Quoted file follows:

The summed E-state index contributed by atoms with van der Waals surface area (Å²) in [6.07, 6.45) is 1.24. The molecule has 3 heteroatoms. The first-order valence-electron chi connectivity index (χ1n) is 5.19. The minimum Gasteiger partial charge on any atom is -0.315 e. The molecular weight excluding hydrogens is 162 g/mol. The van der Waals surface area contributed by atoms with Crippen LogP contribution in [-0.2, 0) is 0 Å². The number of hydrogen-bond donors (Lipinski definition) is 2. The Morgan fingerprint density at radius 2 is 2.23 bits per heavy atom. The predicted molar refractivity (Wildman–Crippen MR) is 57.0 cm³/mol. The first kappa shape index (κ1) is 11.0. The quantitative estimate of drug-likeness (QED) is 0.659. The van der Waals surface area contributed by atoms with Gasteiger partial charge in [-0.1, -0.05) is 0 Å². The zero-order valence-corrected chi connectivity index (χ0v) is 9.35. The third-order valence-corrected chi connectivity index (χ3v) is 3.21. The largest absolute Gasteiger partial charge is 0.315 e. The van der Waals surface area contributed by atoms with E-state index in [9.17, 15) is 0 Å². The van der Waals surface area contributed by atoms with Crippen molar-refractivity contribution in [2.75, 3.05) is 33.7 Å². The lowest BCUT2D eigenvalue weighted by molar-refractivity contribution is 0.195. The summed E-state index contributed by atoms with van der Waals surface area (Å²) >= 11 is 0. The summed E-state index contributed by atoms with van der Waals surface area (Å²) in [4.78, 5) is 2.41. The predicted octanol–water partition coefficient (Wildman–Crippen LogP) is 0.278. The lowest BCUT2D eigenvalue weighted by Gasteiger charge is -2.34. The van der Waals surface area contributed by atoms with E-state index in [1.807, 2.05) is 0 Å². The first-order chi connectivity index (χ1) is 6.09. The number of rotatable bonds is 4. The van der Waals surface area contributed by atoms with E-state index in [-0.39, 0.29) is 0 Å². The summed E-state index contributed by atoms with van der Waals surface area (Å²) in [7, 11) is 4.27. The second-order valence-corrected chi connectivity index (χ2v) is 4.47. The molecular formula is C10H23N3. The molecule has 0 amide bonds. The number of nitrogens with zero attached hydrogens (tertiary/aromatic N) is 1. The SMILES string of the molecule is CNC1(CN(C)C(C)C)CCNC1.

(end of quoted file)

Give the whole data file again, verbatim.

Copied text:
The summed E-state index contributed by atoms with van der Waals surface area (Å²) in [6.07, 6.45) is 1.24. The molecule has 3 heteroatoms. The first-order valence-electron chi connectivity index (χ1n) is 5.19. The minimum Gasteiger partial charge on any atom is -0.315 e. The molecular weight excluding hydrogens is 162 g/mol. The van der Waals surface area contributed by atoms with Crippen LogP contribution in [-0.2, 0) is 0 Å². The number of hydrogen-bond donors (Lipinski definition) is 2. The Morgan fingerprint density at radius 2 is 2.23 bits per heavy atom. The predicted molar refractivity (Wildman–Crippen MR) is 57.0 cm³/mol. The first kappa shape index (κ1) is 11.0. The quantitative estimate of drug-likeness (QED) is 0.659. The van der Waals surface area contributed by atoms with Gasteiger partial charge in [-0.1, -0.05) is 0 Å². The zero-order valence-corrected chi connectivity index (χ0v) is 9.35. The third-order valence-corrected chi connectivity index (χ3v) is 3.21. The largest absolute Gasteiger partial charge is 0.315 e. The van der Waals surface area contributed by atoms with E-state index in [9.17, 15) is 0 Å². The van der Waals surface area contributed by atoms with Crippen molar-refractivity contribution in [2.75, 3.05) is 33.7 Å². The lowest BCUT2D eigenvalue weighted by molar-refractivity contribution is 0.195. The summed E-state index contributed by atoms with van der Waals surface area (Å²) >= 11 is 0. The summed E-state index contributed by atoms with van der Waals surface area (Å²) in [4.78, 5) is 2.41. The predicted octanol–water partition coefficient (Wildman–Crippen LogP) is 0.278. The lowest BCUT2D eigenvalue weighted by Gasteiger charge is -2.34. The van der Waals surface area contributed by atoms with E-state index in [1.807, 2.05) is 0 Å². The first-order chi connectivity index (χ1) is 6.09. The number of rotatable bonds is 4. The van der Waals surface area contributed by atoms with E-state index in [-0.39, 0.29) is 0 Å². The summed E-state index contributed by atoms with van der Waals surface area (Å²) in [7, 11) is 4.27. The second-order valence-corrected chi connectivity index (χ2v) is 4.47. The molecular formula is C10H23N3. The molecule has 0 amide bonds. The number of nitrogens with zero attached hydrogens (tertiary/aromatic N) is 1. The SMILES string of the molecule is CNC1(CN(C)C(C)C)CCNC1.